IDEAS home Printed from https://ideas.repec.org/
MyIDEAS: Log in (now much improved!) to save this paper

Local Public Service Provision and Spatial Inequality in Chinese Cities

Listed author(s):
  • Weizeng Sun
  • Siqi Zheng
  • Yuming Fu

    ()

We study spatial inequality in access to local public services between low-income and high-income households in Chinese cities. We examine the extent to which such inequality is exacerbated by residential sorting with respect to household income that makes neighborhoods with better access to scarce public-service resources more exclusive. Evidence based on cross-city regression analysis indicates increased spatial inequality due to income sorting where public-service resources are scarcer and income sorting is easier. Thus additional provision of public-service resources is found to benefit low-income households more than high-income households as a result of reduced spatial inequality. The housing supply conditions that facilitate income sorting are found to help the rich at the expanse of the poor in taking advantage of local public service resources.

If you experience problems downloading a file, check if you have the proper application to view it first. In case of further problems read the IDEAS help page. Note that these files are not on the IDEAS site. Please be patient as the files may be large.

File URL: http://www-sre.wu.ac.at/ersa/ersaconfs/ersa16/Paper799_YumingFu.pdf
Download Restriction: no

Paper provided by European Regional Science Association in its series ERSA conference papers with number ersa16p799.

as
in new window

Length:
Date of creation: Dec 2016
Handle: RePEc:wiw:wiwrsa:ersa16p799
Contact details of provider: Postal:
Welthandelsplatz 1, 1020 Vienna, Austria

Web page: http://www.ersa.org

References listed on IDEAS
Please report citation or reference errors to , or , if you are the registered author of the cited work, log in to your RePEc Author Service profile, click on "citations" and make appropriate adjustments.:

as
in new window


  1. Charles M. Tiebout, 1956. "A Pure Theory of Local Expenditures," Journal of Political Economy, University of Chicago Press, vol. 64, pages 416-416.
  2. Edward L. Glaeser & Bruce Sacerdote & José A. Scheinkman, 1996. "Crime and Social Interactions," The Quarterly Journal of Economics, Oxford University Press, vol. 111(2), pages 507-548.
  3. de Bartolome, Charles A.M. & Ross, Stephen L., 2007. "Community income distributions in a metropolitan area," Journal of Urban Economics, Elsevier, vol. 61(3), pages 496-518, May.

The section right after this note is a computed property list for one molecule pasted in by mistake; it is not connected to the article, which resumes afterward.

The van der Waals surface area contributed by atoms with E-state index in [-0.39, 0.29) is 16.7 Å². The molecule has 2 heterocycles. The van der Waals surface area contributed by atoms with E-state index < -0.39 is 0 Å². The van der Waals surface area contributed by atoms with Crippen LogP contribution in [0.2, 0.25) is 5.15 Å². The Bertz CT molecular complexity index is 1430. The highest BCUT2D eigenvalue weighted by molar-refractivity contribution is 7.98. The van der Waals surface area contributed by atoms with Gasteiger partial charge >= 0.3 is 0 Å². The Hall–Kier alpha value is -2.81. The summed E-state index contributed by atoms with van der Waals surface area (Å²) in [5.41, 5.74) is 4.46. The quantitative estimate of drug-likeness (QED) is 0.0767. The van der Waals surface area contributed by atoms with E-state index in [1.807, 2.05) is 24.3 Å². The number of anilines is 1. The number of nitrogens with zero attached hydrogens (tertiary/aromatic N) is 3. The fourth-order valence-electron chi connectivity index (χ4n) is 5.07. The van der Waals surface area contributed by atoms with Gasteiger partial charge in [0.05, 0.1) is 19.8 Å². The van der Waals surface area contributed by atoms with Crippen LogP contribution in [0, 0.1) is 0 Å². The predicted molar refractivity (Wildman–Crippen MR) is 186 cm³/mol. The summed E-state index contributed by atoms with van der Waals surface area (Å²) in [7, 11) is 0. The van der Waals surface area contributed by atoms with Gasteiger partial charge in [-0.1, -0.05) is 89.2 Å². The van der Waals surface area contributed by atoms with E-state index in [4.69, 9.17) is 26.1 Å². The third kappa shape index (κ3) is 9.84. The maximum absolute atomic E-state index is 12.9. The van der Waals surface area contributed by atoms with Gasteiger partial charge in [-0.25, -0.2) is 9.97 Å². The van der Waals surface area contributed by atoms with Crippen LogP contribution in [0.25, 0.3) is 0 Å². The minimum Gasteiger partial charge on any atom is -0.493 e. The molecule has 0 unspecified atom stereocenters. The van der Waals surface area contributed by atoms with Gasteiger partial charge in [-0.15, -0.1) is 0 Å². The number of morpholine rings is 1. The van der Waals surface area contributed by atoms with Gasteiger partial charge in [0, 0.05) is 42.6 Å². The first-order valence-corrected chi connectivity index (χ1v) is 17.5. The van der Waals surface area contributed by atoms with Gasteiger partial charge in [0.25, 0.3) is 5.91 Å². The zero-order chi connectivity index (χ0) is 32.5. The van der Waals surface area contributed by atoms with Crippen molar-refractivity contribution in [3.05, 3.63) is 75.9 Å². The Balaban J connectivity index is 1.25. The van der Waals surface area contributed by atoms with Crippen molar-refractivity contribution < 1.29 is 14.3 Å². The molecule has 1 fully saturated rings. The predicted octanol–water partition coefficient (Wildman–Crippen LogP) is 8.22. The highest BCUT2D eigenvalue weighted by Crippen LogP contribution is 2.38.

4. Bayer, Patrick & McMillan, Robert, 2012. "Tiebout sorting and neighborhood stratification," Journal of Public Economics, Elsevier, vol. 96(11), pages 1129-1143.
  5. Banzhaf, H. Spencer & Walsh, Randall P., 2013. "Segregation and Tiebout sorting: The link between place-based investments and neighborhood tipping," Journal of Urban Economics, Elsevier, vol. 74(C), pages 83-98.
  6. Kremer, M & Maskin, E, 1996. "Wage Inequality and Segregation by Skill," Working papers 96-23, Massachusetts Institute of Technology (MIT), Department of Economics.
  7. Edward L. Glaeser & Matthew G. Resseger & Kristina Tobio, 2008. "Urban Inequality," NBER Working Papers 14419, National Bureau of Economic Research, Inc.
  8. Patrick Bayer & Stephen L. Ross & Giorgio Topa, 2008. "Place of Work and Place of Residence: Informal Hiring Networks and Labor Market Outcomes," Journal of Political Economy, University of Chicago Press, vol. 116(6), pages 1150-1196, December.
  9. Eric A. Hanushek & Kuzey Yilmaz, 2007. "Schools and Location: Tiebout, Alonso, and Government Policy," NBER Working Papers 12960, National Bureau of Economic Research, Inc.
  10. Roback, Jennifer, 1982. "Wages, Rents, and the Quality of Life," Journal of Political Economy, University of Chicago Press, vol. 90(6), pages 1257-1278, December.
  11. Albert Saiz, 2010. "The Geographic Determinants of Housing Supply," The Quarterly Journal of Economics, Oxford University Press, vol. 125(3), pages 1253-1296.
  12. Miles Corak, 2013. "Income Inequality, Equality of Opportunity, and Intergenerational Mobility," Journal of Economic Perspectives, American Economic Association, vol. 27(3), pages 79-102, Summer.
  13. Fu, Yuming & Gabriel, Stuart A., 2012. "Labor migration, human capital agglomeration and regional development in China," Regional Science and Urban Economics, Elsevier, vol. 42(3), pages 473-484.